Throughout the 1990s, technological change and the need to be globally competitive increased the pressures on organizations and employees alike. Taken together, these changes suggest it is time for another rigorous empirical look at the issue of work-life conflict. The research outlined in this report and the others in the series was designed to provide business and labour leaders, policy makers and academics with an objective “big picture” view on what has happened in this area in Canada in the last decade and what the current situation is. As such, it will allow interested parties to separate the rhetoric from the reality with respect to work-life conflict.
This response by the Canadian Association of Elizabeth Fry Societies (CAEFS) outlines two basic principles that the CAEFS believes should guide the development of mental health services policy for women by the Correctional Service of Canada (CSC).
A key background document by Health Canada which provides a general context of research into Aboriginal health in Canada. Discusses federal-level policy change required to address health inequities.
The implications of a growing population of seniors and a growing home care sector are significant for health care policy generally, but also for mental health policy specifically. In the research conducted for this guide, key stakeholders across Canada were emphatic regarding the need for a holistic model of care – incorporating both medical and psychosocial supports – to meet the needs of seniors today and in the future. The research also demonstrated that there is considerable potential for home care to play a greater role in implementing such a model, and in doing so, support the mental health and well-being of seniors in Canada.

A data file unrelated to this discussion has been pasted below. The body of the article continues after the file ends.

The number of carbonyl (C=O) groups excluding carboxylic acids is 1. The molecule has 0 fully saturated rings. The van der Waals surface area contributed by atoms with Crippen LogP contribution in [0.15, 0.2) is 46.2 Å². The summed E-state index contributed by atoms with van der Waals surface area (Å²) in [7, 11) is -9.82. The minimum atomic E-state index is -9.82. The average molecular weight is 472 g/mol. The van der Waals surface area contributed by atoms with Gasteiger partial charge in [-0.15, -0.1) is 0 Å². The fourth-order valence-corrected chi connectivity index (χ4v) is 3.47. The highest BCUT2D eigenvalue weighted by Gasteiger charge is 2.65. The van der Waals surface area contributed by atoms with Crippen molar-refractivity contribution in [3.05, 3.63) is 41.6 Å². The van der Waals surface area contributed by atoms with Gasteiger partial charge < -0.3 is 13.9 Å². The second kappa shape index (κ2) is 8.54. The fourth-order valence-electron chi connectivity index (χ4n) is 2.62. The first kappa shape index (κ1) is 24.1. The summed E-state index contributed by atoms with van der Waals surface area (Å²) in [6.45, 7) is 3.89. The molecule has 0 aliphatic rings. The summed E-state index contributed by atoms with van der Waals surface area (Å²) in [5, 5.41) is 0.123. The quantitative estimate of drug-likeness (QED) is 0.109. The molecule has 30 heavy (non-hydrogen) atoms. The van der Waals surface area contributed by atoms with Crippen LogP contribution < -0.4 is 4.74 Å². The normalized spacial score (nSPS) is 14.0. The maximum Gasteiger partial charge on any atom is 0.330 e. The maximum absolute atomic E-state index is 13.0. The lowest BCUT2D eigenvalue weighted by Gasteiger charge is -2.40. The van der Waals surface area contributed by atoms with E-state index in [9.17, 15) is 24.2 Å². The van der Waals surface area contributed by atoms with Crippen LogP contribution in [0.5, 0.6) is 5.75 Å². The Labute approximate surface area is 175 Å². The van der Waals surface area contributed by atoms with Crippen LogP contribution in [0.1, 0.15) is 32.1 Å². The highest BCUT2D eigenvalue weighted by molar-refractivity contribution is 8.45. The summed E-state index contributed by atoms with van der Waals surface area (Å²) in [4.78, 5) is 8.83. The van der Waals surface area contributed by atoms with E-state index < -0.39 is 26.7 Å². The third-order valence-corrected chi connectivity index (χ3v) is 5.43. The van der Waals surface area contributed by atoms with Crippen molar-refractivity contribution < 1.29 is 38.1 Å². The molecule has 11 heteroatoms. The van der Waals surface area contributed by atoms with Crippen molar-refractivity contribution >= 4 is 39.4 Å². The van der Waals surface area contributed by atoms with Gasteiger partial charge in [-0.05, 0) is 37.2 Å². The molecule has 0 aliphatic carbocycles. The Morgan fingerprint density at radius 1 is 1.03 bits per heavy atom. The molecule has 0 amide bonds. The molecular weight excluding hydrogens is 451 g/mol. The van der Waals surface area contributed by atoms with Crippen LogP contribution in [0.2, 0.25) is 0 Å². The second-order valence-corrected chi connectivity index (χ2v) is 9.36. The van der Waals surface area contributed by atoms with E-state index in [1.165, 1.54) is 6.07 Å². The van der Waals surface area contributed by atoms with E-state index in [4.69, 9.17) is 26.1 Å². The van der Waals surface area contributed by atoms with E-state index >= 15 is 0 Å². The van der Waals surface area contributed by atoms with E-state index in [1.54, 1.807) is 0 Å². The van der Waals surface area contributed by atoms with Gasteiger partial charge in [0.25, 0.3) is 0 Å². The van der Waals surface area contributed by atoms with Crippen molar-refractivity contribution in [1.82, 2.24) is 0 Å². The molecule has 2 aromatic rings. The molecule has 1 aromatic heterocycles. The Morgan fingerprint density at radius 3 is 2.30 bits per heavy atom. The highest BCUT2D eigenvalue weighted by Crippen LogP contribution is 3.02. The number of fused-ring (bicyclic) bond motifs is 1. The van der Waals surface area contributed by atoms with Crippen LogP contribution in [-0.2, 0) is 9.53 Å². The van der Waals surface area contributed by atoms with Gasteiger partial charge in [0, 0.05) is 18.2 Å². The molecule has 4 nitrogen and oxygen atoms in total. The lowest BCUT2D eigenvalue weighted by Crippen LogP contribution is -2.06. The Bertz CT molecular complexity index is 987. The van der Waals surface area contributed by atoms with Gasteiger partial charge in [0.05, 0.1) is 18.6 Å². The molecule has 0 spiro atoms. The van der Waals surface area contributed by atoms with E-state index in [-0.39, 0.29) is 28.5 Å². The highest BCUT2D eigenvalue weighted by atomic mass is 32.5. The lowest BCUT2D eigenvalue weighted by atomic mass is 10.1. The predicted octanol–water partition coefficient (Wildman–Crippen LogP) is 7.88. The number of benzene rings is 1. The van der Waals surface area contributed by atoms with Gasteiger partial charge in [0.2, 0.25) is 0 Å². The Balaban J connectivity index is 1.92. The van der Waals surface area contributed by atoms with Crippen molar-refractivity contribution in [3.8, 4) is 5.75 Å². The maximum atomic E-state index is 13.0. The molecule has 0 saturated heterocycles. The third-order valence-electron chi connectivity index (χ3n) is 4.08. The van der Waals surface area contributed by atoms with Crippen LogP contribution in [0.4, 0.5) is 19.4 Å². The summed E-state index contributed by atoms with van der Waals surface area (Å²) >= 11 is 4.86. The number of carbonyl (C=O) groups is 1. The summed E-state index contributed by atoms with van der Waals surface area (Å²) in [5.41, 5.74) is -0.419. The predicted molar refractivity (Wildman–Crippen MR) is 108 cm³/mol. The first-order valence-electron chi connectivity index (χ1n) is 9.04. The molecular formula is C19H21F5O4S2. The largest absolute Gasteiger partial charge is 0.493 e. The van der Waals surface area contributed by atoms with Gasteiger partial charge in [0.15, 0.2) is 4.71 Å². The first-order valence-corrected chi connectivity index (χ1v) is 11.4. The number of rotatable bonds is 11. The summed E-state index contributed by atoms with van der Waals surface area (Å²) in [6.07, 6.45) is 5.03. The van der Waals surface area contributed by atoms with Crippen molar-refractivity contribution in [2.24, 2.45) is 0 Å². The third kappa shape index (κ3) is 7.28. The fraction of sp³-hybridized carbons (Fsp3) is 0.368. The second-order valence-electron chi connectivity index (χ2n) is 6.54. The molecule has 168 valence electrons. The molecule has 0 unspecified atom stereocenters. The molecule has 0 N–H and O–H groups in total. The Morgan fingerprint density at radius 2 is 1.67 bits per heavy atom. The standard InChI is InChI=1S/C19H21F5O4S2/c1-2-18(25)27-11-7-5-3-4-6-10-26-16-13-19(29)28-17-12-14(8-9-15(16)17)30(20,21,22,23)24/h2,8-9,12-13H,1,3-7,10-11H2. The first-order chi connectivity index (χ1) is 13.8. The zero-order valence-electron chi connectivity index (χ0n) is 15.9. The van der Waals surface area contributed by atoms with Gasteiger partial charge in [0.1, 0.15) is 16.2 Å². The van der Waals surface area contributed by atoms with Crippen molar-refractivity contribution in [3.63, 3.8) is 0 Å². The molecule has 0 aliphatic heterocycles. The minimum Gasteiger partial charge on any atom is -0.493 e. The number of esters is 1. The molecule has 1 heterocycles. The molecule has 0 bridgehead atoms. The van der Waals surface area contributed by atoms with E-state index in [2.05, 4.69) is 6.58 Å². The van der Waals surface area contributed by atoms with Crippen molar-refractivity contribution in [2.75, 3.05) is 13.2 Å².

An interesting report from the Bazeton Centre for Mental Health Law in the U.S. which looks at federal policy-level solutions to the problem of the criminalization of people with mental illness. The report recommends the development of policies to ensure that people with serious mental illnesses are connected with appropriate community agencies as they are released and are enrolled in the federal entitlement programs that are specifically designed to provide the supports they need: federal disability payment programs and health coverage through Medicaid and Medicare.
A brief explanation of the concept of social capital and its impact on health and well-being, from the Community Life Organization, an Australian community-based suicide prevention organization.
Recognizing the potential for publicly-funded home care to have a key role in meeting the needs of people with a serious mental illness, the Canadian Mental Health Association (CMHA) undertook a study to explore issues related to home care for adults with serious mental illness and to make recommendations for practice and policy.
A bibliography by Health Canada that describes 26 publications about indicators for measuring the conditions that determine the health of a population.
This paper by the Nova Scotia/PEI Reference Group focuses on the importance of social inclusion in both the policy process and the need for policies themselves in order to assure health and well being.
The Canadian Mental Health Association (CMHA) affirms the broad mandate encompassed by our mission, to promote the mental health of all people. CMHA is strengthened by the skills and experience, as well as by the uniqueness and individuality of all our volunteers; we celebrate differences. For a vibrant CMHA, our boards, committees, staff, and membership need to include diverse opinions, representing all four corners of the Framework for Support‘s Community Resource Base and supported not just philosophically, but with practical measures as well.